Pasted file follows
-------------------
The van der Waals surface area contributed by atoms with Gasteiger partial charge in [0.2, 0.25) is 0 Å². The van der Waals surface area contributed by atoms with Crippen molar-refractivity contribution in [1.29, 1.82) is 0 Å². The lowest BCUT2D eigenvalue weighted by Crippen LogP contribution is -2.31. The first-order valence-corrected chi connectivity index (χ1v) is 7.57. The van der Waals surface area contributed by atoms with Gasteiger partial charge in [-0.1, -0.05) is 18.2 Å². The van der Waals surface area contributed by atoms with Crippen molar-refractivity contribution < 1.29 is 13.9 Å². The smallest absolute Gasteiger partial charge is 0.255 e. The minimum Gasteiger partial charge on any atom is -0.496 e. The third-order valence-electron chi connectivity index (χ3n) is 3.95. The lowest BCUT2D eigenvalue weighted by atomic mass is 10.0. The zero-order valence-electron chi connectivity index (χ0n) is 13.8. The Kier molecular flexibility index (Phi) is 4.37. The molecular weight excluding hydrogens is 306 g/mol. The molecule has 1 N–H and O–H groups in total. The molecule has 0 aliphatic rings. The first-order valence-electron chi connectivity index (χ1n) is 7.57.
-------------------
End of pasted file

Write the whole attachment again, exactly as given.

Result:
The van der Waals surface area contributed by atoms with Gasteiger partial charge in [0.2, 0.25) is 0 Å². The van der Waals surface area contributed by atoms with Crippen molar-refractivity contribution in [1.29, 1.82) is 0 Å². The lowest BCUT2D eigenvalue weighted by Crippen LogP contribution is -2.31. The first-order valence-corrected chi connectivity index (χ1v) is 7.57. The van der Waals surface area contributed by atoms with Gasteiger partial charge in [-0.1, -0.05) is 18.2 Å². The van der Waals surface area contributed by atoms with Crippen molar-refractivity contribution < 1.29 is 13.9 Å². The smallest absolute Gasteiger partial charge is 0.255 e. The minimum Gasteiger partial charge on any atom is -0.496 e. The third-order valence-electron chi connectivity index (χ3n) is 3.95. The lowest BCUT2D eigenvalue weighted by atomic mass is 10.0. The zero-order valence-electron chi connectivity index (χ0n) is 13.8. The Kier molecular flexibility index (Phi) is 4.37. The molecular weight excluding hydrogens is 306 g/mol. The molecule has 1 N–H and O–H groups in total. The molecule has 0 aliphatic rings. The first-order valence-electron chi connectivity index (χ1n) is 7.57.